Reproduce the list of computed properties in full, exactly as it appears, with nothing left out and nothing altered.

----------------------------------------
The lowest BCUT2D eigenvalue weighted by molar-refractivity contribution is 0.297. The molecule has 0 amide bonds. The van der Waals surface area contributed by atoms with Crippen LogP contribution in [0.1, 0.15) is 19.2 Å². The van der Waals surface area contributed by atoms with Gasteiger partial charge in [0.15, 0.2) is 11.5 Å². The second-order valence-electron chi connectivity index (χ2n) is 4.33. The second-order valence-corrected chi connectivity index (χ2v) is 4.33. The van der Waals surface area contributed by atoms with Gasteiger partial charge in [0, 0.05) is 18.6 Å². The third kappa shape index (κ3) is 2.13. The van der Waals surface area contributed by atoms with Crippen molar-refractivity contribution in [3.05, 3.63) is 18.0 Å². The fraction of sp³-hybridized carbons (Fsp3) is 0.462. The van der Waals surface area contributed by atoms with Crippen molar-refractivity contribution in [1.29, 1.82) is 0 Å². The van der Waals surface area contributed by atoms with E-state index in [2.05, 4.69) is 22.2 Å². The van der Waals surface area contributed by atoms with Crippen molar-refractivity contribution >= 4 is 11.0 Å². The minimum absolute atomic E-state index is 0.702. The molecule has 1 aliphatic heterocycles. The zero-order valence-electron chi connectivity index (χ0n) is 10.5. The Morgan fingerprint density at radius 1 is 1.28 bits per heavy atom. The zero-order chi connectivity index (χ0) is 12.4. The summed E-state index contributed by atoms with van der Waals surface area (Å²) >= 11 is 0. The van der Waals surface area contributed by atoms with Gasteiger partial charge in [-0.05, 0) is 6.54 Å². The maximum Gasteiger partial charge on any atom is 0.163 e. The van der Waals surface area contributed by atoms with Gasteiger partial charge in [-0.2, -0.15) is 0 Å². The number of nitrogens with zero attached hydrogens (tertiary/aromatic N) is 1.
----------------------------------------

The lowest BCUT2D eigenvalue weighted by molar-refractivity contribution is 0.297. The molecule has 0 amide bonds. The van der Waals surface area contributed by atoms with Crippen LogP contribution in [0.1, 0.15) is 19.2 Å². The van der Waals surface area contributed by atoms with Gasteiger partial charge in [0.15, 0.2) is 11.5 Å². The second-order valence-electron chi connectivity index (χ2n) is 4.33. The second-order valence-corrected chi connectivity index (χ2v) is 4.33. The van der Waals surface area contributed by atoms with Gasteiger partial charge in [0, 0.05) is 18.6 Å². The third kappa shape index (κ3) is 2.13. The van der Waals surface area contributed by atoms with Crippen molar-refractivity contribution in [3.05, 3.63) is 18.0 Å². The fraction of sp³-hybridized carbons (Fsp3) is 0.462. The van der Waals surface area contributed by atoms with Crippen molar-refractivity contribution in [1.29, 1.82) is 0 Å². The van der Waals surface area contributed by atoms with E-state index in [2.05, 4.69) is 22.2 Å². The van der Waals surface area contributed by atoms with Crippen molar-refractivity contribution >= 4 is 11.0 Å². The minimum absolute atomic E-state index is 0.702. The molecule has 1 aliphatic heterocycles. The zero-order valence-electron chi connectivity index (χ0n) is 10.5. The Morgan fingerprint density at radius 1 is 1.28 bits per heavy atom. The zero-order chi connectivity index (χ0) is 12.4. The summed E-state index contributed by atoms with van der Waals surface area (Å²) >= 11 is 0. The van der Waals surface area contributed by atoms with Gasteiger partial charge in [-0.05, 0) is 6.54 Å². The maximum Gasteiger partial charge on any atom is 0.163 e. The van der Waals surface area contributed by atoms with Gasteiger partial charge in [-0.2, -0.15) is 0 Å². The number of nitrogens with zero attached hydrogens (tertiary/aromatic N) is 1.